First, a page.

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Combining smoking and drinking when pregnant causes an increased risk of SIDS

New research shows that infants exposed to a combination of alcohol and smoking during pregnancy have an increased risk of SIDS.

Sudden infant death syndrome (SIDS) is defined as the sudden and unexplained death of a baby less than one year old where no cause is found. Boys are seen to be at slightly greater risk than girls and over a third of SIDS cases could be avoided if all women abstained from smoking in pregnancy.

Both smoking and heavy drinking in pregnancy have individually been linked to an increased risk of SIDS, however, the combination of smoking and drinking together has not previously been investigated. The Safe Passage Study, published in Eclinicalmedicine, investigated outcomes of over 11,000 pregnancies. Pregnant women from two South African sites and five US sites (including two American Indian Reservations) were targeted due to the high rates of SIDS and alcohol use in pregnancy in these areas. The researchers followed each subject until one year post-birth, categorising patterns of drinking and smoking during pregnancy.

The researchers found that mothers who combined smoking and drinking beyond the first trimester of pregnancy have a twelve-fold increased risk of SIDS compared to those who either abstain altogether or cease after the first trimester. The increased risk of SIDS was five fold in babies whose mothers continued to smoke beyond the first trimester and four fold in babies whose mothers continued to drink beyond the first trimester. These results suggest that dual exposure to alcohol and smoking poses a significantly increased risk of SIDS.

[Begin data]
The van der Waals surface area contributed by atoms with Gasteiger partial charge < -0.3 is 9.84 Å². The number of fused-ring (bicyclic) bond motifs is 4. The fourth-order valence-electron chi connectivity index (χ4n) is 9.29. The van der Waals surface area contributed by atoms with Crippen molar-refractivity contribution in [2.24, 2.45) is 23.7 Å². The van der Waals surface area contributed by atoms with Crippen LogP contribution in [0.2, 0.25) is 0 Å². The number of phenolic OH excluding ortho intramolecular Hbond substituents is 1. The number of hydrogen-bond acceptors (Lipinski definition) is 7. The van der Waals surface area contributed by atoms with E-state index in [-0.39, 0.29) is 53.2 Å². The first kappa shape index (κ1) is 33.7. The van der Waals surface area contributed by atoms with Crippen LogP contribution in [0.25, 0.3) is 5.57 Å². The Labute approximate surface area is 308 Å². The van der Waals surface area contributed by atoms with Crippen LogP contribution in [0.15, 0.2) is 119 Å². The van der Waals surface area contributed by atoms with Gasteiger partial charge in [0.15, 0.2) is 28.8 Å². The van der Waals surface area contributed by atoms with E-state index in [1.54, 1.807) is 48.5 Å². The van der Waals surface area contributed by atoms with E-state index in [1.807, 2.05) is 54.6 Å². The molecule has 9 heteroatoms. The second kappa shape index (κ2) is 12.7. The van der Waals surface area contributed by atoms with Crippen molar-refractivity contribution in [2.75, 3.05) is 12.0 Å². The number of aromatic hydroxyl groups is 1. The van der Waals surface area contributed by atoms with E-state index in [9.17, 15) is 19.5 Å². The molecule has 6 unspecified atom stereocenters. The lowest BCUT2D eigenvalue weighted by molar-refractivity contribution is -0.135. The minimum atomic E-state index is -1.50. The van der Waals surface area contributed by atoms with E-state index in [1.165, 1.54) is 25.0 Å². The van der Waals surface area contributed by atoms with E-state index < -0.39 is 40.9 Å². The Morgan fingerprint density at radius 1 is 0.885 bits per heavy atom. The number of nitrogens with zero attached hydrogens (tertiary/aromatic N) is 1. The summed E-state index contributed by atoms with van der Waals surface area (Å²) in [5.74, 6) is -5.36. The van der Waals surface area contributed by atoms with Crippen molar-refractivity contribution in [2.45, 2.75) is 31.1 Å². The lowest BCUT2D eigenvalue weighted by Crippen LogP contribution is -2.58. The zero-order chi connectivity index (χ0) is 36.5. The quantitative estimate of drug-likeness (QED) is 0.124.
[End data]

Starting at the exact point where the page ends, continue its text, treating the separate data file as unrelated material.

The new information provided in The Safe Passage Study regarding dual exposure to alcohol and smoking in pregnancy helps to grow an understanding of how prenatal toxins are related to SIDS. There is no advice that absolutely guarantees the prevention of SIDS, however, safe sleep and safe baby care advice can be followed to help reduce the risk. Current recommendations are to:

  • Put babies on their back for every sleep.
  • Put babies to sleep in a clear and flat safe space.
  • Keep baby free from smoke exposure day and night.

Following The Safe Passage Study, further research into the interaction of alcohol and smoking in pregnancy is needed to develop a greater understanding of the risks. The study also highlights the need for stronger public health information around smoking and drinking in pregnancy.


Written by Helen Massy, BSc


References: (2020). Data and Statistics for SIDS and SUID | CDC. [online] Available at: [Accessed 21 Jan. 2020].

Elliott, A., Kinney, H., Haynes, R., Dempers, J., Wright, C., Fifer, W., Angal, J., Boyd, T., Burd, L., Burger, E., Folkerth, R., Groenewald, C., Hankins, G., Hereld, D., Hoffman, H., Holm, I., Myers, M., Nelsen, L., Odendaal, H., Petersen, J., Randall, B., Roberts, D., Robinson, F., Schubert, P., Sens, M., Sullivan, L., Tripp, T., Van Eerden, P., Wadee, S., Willinger, M., Zaharie, D. and Dukes, K. (2020). Concurrent prenatal drinking and smoking increases risk for SIDS: Safe Passage Study report. EClinicalMedicine, p.100247.

EurekAlert!. (2020). Combined prenatal smoking and drinking greatly increases SIDS risk. [online] Available at: [Accessed 21 Jan. 2020]. (2020). Statistics on SIDS. [online] Available at: [Accessed 21 Jan. 2020]. (2020). [online] Available at: [Accessed 22 Jan. 2020].

Image by Rainer Maiores from Pixabay



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